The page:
Money & costs
Tourism in Bhutan is managed through partnership of government regulators and private travel agencies under a policy summed up by the mantra ‘high value, low impact’. There is no restriction on visitor numbers; however, there is a minimum daily tariff fixed by the government. Also your visit must be arranged through an officially approved tour operator, either directly or through an overseas agent. By dealing through an overseas agent you will avoid complicated payment procedures and also have a home-based contact in case of queries or special needs. On the other hand, if you deal directly with a Bhutanese tour operator you will have more scope to individualise your itinerary, though you’ll spend considerable time sending emails and faxes, and learn more than you want to about international bank transfers.
The daily tariff for tourists visiting in a group of three people or more is US$200 per day (US$165 per day in the low season of July to August, whether you stay in hotels (a ‘cultural tour’) or go trekking.
To encourage trekkers to make longer treks, the Department of Tourism (DOT) allows a 10% discount on days 11 to 20 and 20% from day 21 on.
The daily tariff includes all of your accommodation, food, land transport within Bhutan, services of guides and porters, supply of pack animals on treks, and cultural programs as appropriate. It also includes a US$65 tax, which is used by the government to fund infrastructure, education, health and other programs.
The tour rate applies uniformly irrespective of location or the type of accommodation asked for or provided (with the exception of several premium hotels). This clause means that if things get busy you may get bumped from a better hotel to one of lesser quality, and you have no recourse.
Individual tourists and couples are subject to a surcharge, over and above the daily rate. The surcharge may also be applied if a member of a group arrives or departs on a separate flight from the rest of the party. The surcharge is US$40 per night for one person and US$30 per night per person for a group of two people. Visitors qualifying for any kind of discount still have to pay this small-group surcharge.
Most tour operators expect you to pay separately for all drinks, including liquor, beer, mineral water and bottled soft drinks. You’ll also have to pay extra for laundry, riding horses, and cultural splurges such as a Bhutanese hot-stone bath. There are endless potential options that cost extra but provide a means to individualise your itinerary: expert guides, special permits, luxury vehicles, cultural shows and courses, special food and premium accommodation. The availability of these extras will depend on the tour operator and will involve investigating several operators and negotiating prices.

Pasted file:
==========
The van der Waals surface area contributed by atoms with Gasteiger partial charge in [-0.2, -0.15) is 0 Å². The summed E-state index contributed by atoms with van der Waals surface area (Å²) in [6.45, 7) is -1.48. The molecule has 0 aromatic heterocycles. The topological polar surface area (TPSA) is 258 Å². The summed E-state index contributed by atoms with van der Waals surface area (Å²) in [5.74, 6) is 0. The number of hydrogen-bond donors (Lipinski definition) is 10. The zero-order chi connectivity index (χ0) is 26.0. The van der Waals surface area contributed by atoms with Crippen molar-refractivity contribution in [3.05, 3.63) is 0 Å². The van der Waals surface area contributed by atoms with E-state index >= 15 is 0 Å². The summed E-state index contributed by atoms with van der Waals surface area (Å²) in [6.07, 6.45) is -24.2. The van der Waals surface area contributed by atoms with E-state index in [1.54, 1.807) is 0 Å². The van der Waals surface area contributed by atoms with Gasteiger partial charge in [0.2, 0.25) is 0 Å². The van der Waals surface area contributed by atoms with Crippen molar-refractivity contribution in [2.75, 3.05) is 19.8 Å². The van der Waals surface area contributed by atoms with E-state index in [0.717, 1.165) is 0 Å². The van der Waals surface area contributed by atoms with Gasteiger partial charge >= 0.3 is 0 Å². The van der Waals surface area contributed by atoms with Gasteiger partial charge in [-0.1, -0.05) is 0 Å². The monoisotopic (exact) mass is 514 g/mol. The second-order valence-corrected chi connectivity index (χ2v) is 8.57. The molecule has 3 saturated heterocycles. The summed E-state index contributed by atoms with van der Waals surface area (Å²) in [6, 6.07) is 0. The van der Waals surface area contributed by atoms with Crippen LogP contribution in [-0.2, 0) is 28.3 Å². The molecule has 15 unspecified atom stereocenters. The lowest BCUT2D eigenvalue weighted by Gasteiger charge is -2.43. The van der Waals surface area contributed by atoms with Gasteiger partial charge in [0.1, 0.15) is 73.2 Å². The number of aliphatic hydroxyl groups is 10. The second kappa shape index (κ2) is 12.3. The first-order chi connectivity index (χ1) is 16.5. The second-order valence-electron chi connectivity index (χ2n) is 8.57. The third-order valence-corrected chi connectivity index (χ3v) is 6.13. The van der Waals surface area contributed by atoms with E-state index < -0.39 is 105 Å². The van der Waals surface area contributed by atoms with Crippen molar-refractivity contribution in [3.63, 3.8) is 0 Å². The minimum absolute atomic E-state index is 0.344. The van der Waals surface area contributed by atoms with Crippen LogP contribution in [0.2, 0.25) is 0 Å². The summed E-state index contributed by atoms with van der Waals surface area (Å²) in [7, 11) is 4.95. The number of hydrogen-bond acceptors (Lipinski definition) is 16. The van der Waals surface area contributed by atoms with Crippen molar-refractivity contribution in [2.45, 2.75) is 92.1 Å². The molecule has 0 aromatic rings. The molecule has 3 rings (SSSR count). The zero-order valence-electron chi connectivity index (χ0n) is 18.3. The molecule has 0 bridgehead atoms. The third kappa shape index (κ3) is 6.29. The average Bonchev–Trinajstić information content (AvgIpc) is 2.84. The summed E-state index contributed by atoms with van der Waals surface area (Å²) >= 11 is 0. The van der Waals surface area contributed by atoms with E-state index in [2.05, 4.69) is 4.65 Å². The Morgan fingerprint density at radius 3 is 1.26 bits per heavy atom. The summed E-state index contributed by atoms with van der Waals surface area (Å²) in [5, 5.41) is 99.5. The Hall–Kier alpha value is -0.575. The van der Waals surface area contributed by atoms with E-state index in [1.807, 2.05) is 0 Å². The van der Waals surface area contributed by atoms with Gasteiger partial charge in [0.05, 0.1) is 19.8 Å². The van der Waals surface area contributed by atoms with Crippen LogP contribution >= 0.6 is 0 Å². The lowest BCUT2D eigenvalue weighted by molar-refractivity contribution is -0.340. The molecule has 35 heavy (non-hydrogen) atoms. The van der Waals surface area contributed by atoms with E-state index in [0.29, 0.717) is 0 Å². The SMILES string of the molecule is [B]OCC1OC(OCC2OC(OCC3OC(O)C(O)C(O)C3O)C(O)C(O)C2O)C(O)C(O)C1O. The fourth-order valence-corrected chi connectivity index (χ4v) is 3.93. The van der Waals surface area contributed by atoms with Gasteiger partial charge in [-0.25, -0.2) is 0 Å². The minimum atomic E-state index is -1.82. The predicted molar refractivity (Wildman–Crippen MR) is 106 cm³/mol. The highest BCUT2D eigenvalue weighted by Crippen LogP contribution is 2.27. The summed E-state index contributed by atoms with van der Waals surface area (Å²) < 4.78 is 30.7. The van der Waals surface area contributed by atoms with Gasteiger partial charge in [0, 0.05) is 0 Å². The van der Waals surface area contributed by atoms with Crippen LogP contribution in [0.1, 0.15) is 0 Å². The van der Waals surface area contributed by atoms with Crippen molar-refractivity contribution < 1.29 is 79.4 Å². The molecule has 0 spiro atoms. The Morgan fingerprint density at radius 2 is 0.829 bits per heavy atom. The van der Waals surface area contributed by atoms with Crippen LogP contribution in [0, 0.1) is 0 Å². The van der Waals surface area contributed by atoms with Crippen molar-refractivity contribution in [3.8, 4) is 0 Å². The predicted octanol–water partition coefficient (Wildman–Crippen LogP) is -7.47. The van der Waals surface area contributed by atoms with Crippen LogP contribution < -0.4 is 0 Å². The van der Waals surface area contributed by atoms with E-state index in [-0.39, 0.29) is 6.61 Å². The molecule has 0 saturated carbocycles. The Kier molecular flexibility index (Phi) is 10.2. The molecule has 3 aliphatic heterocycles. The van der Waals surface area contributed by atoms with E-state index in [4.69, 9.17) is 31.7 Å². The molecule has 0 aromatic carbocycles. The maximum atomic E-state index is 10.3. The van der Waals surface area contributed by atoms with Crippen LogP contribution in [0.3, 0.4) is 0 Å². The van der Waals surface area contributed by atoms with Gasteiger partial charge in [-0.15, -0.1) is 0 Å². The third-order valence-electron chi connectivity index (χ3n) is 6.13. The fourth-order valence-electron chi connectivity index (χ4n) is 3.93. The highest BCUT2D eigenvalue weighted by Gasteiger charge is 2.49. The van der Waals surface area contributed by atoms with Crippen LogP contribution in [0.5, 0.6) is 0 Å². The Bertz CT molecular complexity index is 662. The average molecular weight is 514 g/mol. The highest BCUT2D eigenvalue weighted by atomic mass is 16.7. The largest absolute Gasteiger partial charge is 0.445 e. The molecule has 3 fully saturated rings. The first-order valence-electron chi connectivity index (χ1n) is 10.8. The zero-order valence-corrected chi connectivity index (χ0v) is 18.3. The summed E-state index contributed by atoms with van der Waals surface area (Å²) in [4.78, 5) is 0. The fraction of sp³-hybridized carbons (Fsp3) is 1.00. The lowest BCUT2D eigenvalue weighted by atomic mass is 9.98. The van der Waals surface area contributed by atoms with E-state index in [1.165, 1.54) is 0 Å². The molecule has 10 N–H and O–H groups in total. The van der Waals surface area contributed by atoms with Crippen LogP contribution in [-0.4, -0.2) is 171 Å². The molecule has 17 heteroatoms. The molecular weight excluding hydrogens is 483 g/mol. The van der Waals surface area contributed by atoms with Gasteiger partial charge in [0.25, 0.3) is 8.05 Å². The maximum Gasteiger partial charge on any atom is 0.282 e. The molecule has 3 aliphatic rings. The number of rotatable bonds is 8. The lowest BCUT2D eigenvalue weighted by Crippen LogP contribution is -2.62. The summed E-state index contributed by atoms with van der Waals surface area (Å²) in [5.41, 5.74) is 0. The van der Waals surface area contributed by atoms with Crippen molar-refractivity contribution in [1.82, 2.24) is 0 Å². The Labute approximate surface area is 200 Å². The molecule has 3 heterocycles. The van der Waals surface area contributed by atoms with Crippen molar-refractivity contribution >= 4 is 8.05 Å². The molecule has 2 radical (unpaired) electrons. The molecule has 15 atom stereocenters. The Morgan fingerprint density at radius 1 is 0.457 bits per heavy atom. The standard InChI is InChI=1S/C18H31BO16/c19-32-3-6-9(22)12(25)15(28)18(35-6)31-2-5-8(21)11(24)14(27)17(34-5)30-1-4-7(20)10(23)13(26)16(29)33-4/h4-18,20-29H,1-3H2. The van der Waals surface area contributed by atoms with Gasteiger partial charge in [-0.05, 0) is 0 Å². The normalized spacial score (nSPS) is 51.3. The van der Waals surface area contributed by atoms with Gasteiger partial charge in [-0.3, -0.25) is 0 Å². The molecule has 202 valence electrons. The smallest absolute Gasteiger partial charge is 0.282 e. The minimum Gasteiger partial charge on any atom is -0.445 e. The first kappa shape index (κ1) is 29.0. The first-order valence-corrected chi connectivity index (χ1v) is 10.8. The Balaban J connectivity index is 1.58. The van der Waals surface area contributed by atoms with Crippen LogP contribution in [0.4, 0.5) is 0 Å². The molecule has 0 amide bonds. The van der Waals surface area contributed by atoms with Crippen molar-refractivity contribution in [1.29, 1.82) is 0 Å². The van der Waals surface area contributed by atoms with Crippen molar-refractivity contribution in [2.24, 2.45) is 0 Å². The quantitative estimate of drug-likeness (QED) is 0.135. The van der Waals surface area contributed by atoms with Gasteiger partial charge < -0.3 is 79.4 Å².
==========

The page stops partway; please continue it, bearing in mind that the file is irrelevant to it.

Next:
Tipping is officially discouraged in Bhutan, but it’s becoming a common practice and it’s OK to do so if you want to reward good service.
You will usually be accompanied throughout your visit to Bhutan by the same tour guide and probably the same driver. Though it’s against the official DOT policy, these people expect a tip at the end of the trip. Many leaders on group tours take up a collection at the conclusion of the trip and hand it over in one packet. With a large group this can be a substantial amount and the practice has created high expectations on the part of Bhutanese guides.
If you’ve been trekking, it’s appropriate to tip the guide, cook and waiter. Horsemen also expect tips, but this can be minimal if they are the owners of the horses or yaks and are making money by hiring out their animals. The stakes go up, however, if they have been especially helpful with camp chores and on the trail.
At the time of research, the few Bhutan National Bank ATMs could only be used by local customers. The bank does have plans, however, for extending the network and providing credit-card facilities.
If you plan to make a major purchase, for example textiles or art, consider bringing US dollars in cash. Most shops will accept this, and it can save you the hassle of exchanging a large quantity of money in advance and then attempting to change it back if you don’t find the exact piece you were looking for.
You should not count on using a credit card in Bhutan. Credit cards are accepted at the government-run Handicrafts Emporium, a few other handicraft shops and some of the larger hotels in Thimphu, but these transactions do take time. The credit-card companies charge high fees and the verification office is only open from 9am to 5pm. This precludes paying your hotel bill at night or when you check out early in the morning. The Bhutan National Bank has plans for rolling out point of sale credit-card facilities, so check with your tour agent for the latest news.
You can cash travellers cheques at any bank, most hotels and the foreign-exchange counter at the airport. There are bank charges of 1% for cheque encashment. You should carry only well-known brands such as American Express, Visa, Thomas Cook, Citibank or Barclays. There is no replacement facility for travellers cheques in Bhutan.